Impact of the State of Water on the Dispersion Stability of a Skin Cream Formulation Elucidated by Magnetic Resonance Techniques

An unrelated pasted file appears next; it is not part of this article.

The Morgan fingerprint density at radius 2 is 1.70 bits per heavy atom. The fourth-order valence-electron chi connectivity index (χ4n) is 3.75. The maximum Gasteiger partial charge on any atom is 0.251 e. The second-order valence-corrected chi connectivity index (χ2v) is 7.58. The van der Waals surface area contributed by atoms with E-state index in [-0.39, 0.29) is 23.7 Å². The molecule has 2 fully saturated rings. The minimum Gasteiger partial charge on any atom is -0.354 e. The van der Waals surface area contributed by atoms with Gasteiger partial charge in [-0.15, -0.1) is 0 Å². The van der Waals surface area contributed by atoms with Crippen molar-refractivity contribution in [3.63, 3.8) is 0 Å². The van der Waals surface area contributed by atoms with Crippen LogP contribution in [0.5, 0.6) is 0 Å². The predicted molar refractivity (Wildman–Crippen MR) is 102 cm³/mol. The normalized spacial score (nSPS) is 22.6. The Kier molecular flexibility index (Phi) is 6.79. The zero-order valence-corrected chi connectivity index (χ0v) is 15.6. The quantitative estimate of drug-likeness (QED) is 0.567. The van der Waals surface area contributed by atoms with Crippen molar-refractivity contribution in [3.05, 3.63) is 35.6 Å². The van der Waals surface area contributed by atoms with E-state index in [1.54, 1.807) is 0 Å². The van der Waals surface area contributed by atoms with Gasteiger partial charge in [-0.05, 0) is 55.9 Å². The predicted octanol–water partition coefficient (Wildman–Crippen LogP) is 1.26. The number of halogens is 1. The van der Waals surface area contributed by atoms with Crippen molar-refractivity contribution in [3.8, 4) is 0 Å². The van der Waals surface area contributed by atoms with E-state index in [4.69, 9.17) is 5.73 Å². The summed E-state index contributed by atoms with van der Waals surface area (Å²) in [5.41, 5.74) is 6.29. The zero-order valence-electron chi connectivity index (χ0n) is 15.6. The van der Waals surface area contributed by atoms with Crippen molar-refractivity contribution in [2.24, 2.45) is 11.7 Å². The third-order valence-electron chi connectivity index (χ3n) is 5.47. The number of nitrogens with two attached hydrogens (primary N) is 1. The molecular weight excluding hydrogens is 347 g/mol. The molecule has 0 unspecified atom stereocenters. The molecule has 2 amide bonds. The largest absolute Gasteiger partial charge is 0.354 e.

This study investigated the relationship between the state of water and the dispersion stability of a skin cream formulation. Hydrophilic ointments treated with a high-pressure wet-type jet mill were used as model formulations. Spin–lattice relaxation times (T1) were measured by magnetic resonance techniques to estimate the state of water in samples. A shorter T1 relaxation time was obtained from samples with higher surfactant content, whereas the processing pressure of the jet mill and 1-week storage at 40 °C did not influence the T1 relaxation time. Observations using scanning electron microscopy (SEM) showed that coalescence occurred in samples with lower surfactant contents (1.0% by weight) following 1-week storage at 40 °C. We also investigated samples prepared using a hydrophilic surfactant with a short polyethylene glycol (PEG) chain and with PEG-4000. From the change in T1 relaxation times after removing the oil phase from samples by centrifugation, it was clarified that most of the surfactant was located on the surface of oil droplets. Furthermore, SEM observations showed that phase separation was facilitated as the PEG chain length of the surfactant shortened. Thus, a thin water layer over oil droplets is the most important factor for stabilizing their dispersion. This study provides proof-of-principle results on the contribution of the state of water to the dispersion stability of a skin cream formulation.